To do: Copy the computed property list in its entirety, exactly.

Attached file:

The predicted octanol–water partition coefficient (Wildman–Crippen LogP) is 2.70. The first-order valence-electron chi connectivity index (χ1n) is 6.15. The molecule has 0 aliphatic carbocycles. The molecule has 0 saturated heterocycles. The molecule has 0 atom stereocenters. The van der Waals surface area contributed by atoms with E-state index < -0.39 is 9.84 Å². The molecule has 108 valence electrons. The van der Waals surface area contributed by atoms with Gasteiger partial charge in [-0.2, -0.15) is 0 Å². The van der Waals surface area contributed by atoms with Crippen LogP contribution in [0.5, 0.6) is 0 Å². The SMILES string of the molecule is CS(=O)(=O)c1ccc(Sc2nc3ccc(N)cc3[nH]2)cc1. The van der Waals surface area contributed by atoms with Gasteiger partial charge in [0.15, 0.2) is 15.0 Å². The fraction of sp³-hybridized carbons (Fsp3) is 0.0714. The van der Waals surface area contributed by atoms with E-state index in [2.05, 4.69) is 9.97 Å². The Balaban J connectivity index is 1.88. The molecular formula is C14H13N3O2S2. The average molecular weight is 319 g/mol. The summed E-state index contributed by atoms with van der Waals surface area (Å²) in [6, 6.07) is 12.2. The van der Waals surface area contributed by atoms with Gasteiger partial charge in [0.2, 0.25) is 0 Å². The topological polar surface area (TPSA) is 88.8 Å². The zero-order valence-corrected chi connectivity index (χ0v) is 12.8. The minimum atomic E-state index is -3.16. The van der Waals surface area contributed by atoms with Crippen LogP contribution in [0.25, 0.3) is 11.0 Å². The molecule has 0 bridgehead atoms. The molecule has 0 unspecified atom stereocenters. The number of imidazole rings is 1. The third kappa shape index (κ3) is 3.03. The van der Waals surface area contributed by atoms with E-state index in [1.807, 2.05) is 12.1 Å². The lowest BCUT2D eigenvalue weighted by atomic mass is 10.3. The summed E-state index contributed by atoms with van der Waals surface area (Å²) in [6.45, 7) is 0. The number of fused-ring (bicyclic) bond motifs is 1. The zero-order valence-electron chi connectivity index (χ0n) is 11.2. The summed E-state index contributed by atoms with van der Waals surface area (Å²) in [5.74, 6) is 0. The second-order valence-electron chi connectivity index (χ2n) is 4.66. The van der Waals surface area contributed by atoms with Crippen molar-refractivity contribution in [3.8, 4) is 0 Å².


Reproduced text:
The predicted octanol–water partition coefficient (Wildman–Crippen LogP) is 2.70. The first-order valence-electron chi connectivity index (χ1n) is 6.15. The molecule has 0 aliphatic carbocycles. The molecule has 0 saturated heterocycles. The molecule has 0 atom stereocenters. The van der Waals surface area contributed by atoms with E-state index < -0.39 is 9.84 Å². The molecule has 108 valence electrons. The van der Waals surface area contributed by atoms with Gasteiger partial charge in [-0.2, -0.15) is 0 Å². The van der Waals surface area contributed by atoms with Crippen LogP contribution in [0.5, 0.6) is 0 Å². The SMILES string of the molecule is CS(=O)(=O)c1ccc(Sc2nc3ccc(N)cc3[nH]2)cc1. The van der Waals surface area contributed by atoms with Gasteiger partial charge in [0.15, 0.2) is 15.0 Å². The fraction of sp³-hybridized carbons (Fsp3) is 0.0714. The van der Waals surface area contributed by atoms with E-state index in [2.05, 4.69) is 9.97 Å². The Balaban J connectivity index is 1.88. The molecular formula is C14H13N3O2S2. The average molecular weight is 319 g/mol. The summed E-state index contributed by atoms with van der Waals surface area (Å²) in [6, 6.07) is 12.2. The van der Waals surface area contributed by atoms with Gasteiger partial charge in [0.2, 0.25) is 0 Å². The topological polar surface area (TPSA) is 88.8 Å². The zero-order valence-corrected chi connectivity index (χ0v) is 12.8. The minimum atomic E-state index is -3.16. The van der Waals surface area contributed by atoms with Crippen LogP contribution in [0.25, 0.3) is 11.0 Å². The molecule has 0 bridgehead atoms. The molecule has 0 unspecified atom stereocenters. The number of imidazole rings is 1. The third kappa shape index (κ3) is 3.03. The van der Waals surface area contributed by atoms with E-state index in [1.807, 2.05) is 12.1 Å². The lowest BCUT2D eigenvalue weighted by atomic mass is 10.3. The summed E-state index contributed by atoms with van der Waals surface area (Å²) in [6.45, 7) is 0. The number of fused-ring (bicyclic) bond motifs is 1. The zero-order valence-electron chi connectivity index (χ0n) is 11.2. The summed E-state index contributed by atoms with van der Waals surface area (Å²) in [5.74, 6) is 0. The second-order valence-electron chi connectivity index (χ2n) is 4.66. The van der Waals surface area contributed by atoms with Crippen molar-refractivity contribution in [3.8, 4) is 0 Å².